In this blogger software that I’m using to type this (WordPress), the auto-save creates what it calls “Drafts” which it saves as fully fledged posts. My system is somewhat different, for various reasons.

I wanted my programming to be “plug-and-play” with any of the existing CMS that we have across multiple clients. Clearly, the forms that I will be saving information from are very varied and so I needed something that didn’t care what it was looking at – it saved the form information, no matter what it was.

I had the idea then that what I needed was a centralised database for my software, rather than using the individual databases for each CMS. It seemed to me that an auto-save function that is made for a specific website could save “draft” directly into the same DB table as did the fully formed item when saved naturally, simply add a flag (eg. bit field) to say whether the item is a draft or not. However, this wouldn’t work for me and my needs.

Therefore, I created a separate database called ATS (AJAX Timely Save, as it was christened).

I wrote the AJAX script that would loop through all form fields on the current page (using getElementsByTagName) and append these to the URL with various tokens. Posting this to my controller page, the information was decoded from the tokens and added to a unique database table (the naming convention I chose was ‘SERVERNAME_FILENAME_QUERYSTRING’) and saved the field name and value as data pairs.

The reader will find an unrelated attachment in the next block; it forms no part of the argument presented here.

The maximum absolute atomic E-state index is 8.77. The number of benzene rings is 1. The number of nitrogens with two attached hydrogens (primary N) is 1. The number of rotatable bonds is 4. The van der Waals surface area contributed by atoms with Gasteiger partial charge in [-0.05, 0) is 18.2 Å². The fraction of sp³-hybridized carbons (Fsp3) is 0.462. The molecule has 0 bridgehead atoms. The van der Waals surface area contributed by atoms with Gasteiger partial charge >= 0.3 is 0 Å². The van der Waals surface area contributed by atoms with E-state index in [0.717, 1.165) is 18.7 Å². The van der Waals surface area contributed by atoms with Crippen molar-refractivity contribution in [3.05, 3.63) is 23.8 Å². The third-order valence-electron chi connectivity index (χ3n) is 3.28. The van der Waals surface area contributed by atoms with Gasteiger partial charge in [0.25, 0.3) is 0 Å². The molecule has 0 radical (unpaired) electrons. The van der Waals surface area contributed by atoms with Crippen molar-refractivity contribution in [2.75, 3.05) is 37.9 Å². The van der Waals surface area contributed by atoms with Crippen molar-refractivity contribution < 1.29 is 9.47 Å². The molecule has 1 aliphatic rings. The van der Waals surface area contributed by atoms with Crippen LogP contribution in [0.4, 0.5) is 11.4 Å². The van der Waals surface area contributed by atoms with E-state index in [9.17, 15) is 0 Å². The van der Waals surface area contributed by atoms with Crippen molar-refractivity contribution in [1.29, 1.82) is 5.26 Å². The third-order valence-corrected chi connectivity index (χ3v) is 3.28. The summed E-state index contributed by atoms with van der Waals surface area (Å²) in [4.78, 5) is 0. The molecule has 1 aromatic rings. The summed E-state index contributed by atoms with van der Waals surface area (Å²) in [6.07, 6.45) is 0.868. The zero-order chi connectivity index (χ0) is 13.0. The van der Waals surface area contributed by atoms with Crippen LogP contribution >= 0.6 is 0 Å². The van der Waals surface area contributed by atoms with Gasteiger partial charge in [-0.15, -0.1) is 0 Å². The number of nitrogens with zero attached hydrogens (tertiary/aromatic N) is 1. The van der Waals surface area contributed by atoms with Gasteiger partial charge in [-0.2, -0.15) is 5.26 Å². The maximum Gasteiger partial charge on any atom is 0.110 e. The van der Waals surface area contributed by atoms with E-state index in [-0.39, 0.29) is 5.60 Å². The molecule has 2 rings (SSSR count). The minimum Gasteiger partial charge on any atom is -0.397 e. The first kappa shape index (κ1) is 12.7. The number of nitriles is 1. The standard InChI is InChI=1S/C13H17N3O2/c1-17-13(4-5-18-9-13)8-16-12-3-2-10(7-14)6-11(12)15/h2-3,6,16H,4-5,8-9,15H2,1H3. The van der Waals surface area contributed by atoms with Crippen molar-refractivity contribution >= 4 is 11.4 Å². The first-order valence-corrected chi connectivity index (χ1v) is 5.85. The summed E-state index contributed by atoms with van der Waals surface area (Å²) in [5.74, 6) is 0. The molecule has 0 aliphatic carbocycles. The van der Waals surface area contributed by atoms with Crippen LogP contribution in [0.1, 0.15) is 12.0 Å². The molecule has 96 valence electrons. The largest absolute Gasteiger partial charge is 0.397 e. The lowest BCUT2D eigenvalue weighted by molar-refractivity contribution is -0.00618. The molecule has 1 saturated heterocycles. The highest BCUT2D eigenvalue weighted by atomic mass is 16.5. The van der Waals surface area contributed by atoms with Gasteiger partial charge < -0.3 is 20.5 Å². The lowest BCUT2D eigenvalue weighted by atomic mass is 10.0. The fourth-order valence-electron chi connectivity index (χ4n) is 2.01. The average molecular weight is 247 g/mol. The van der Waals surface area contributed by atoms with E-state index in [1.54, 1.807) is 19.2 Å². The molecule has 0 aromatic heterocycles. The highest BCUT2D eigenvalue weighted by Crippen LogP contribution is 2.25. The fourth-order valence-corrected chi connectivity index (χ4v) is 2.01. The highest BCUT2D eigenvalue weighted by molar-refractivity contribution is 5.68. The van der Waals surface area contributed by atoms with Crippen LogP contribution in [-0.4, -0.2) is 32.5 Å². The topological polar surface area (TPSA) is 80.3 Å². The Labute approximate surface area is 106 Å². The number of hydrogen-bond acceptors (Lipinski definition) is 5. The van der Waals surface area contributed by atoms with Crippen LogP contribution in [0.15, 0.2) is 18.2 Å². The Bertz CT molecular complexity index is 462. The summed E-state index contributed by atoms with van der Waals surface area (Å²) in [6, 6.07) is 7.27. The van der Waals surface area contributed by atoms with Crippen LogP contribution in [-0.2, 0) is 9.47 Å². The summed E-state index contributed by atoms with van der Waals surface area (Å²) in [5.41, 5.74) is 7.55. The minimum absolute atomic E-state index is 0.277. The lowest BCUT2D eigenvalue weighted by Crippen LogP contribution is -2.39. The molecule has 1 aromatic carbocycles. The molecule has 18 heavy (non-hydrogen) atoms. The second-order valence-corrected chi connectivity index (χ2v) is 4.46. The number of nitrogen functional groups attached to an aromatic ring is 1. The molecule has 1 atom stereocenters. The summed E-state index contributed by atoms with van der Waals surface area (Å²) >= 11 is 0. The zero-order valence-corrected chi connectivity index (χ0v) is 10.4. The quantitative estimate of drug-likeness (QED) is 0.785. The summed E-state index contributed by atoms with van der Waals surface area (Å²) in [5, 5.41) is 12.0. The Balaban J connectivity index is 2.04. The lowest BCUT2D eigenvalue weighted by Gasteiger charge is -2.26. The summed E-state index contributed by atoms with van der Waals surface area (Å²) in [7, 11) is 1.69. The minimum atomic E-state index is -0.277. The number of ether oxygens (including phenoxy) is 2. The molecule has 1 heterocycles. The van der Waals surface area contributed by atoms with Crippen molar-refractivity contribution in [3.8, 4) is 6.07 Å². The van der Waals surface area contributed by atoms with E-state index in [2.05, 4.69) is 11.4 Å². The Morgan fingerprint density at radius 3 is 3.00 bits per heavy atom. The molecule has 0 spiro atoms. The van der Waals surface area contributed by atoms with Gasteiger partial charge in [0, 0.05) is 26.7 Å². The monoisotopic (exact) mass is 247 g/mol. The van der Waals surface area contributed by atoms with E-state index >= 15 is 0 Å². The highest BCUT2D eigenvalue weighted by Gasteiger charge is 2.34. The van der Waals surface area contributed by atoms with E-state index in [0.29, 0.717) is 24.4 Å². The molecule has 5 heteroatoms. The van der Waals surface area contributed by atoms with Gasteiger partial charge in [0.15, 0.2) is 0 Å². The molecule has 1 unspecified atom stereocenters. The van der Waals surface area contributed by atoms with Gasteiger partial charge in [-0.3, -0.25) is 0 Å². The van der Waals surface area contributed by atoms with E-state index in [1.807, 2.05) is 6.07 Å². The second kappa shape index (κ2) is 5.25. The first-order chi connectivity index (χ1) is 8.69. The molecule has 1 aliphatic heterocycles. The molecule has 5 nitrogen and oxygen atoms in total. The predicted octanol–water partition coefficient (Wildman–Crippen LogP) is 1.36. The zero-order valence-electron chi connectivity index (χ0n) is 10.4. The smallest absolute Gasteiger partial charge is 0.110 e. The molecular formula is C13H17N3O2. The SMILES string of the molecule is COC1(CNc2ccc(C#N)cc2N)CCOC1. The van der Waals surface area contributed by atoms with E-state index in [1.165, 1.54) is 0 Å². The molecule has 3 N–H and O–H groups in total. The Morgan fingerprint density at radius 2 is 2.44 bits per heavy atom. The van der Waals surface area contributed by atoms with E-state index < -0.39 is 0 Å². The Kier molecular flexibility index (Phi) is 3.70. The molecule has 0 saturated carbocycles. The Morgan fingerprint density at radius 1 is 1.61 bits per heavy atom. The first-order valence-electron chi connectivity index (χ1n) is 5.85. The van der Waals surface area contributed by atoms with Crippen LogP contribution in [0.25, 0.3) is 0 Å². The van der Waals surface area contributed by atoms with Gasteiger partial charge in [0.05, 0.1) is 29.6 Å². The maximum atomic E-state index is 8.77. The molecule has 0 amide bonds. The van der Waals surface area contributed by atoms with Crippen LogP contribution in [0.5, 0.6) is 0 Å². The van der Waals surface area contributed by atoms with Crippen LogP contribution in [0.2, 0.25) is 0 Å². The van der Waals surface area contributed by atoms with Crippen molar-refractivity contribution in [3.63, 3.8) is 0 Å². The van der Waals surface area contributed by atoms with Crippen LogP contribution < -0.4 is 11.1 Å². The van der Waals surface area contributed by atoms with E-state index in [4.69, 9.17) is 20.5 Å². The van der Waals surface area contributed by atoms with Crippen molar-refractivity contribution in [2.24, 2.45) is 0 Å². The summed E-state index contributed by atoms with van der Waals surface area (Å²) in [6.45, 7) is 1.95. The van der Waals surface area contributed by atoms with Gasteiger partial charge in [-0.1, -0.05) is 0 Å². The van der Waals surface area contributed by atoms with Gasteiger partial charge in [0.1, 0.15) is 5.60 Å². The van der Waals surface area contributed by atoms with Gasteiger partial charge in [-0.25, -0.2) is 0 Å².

The AJAX script then executes on an interval of 30 seconds, auto-saving all the form information. Bingo!

If the user enters a page which has been previously saved, a modal* dialog box pops up asking if the user wishes to load the auto-saved draft.

It’s neat! And it works! I don’t know how quickly we’ll roll out the functionality to clients but I’m getting the buzz for AJAX in a bigger and better way than I had previously. Much of my skepticism was borne from the way in which various companies (including Microsoft and Yahoo!) have used AJAX inappropriately.

* – it was initially a modal dialog box but for various reasons I decided not to bother. IE has a proprietry function called showModalDialog which was too restrictive for my needs – eg. it couldn’t talk to window.opener. Mozilla uses a modal=1 option in window.open to provide a pseudo-modal pop-up, but I decided that I might as well not bother. The mozilla box is actually an “always-on-top” type switch and does not prevent the user from navigating to the parent window.

This weekend I have been mostly drinking…beer. Yeah, too much, I’ll be honest. One thing is helping though; I’m starting to enjoy reading again, and in order to be able to read before I go to bed, I have to stop drinking earlier. Well, it works for me, anyway.

I guess I’m doing something wrong anyway: over the last week I managed to gain around 1lb. Which is a bit disappointing, I at least thought I would have stabilised over the week. Ah well, back to the drawing board I guess. Of course, while I’m typing this I’ve got a bad of crisps (chips) open. Here are there statistics:

Energy:    238kcal

Fat:          12.5g (4.0 saturates)

To be fair, this doesn’t scare me – 250kcals is not too bad considering the rest of my lunch has been 1 medium sized banana and 2 pitta breads with cheese (and a little mayo). I reckon altogether so far I’ve had

248+550+90+350 =  1250kcals (as you can see I like rounding up :))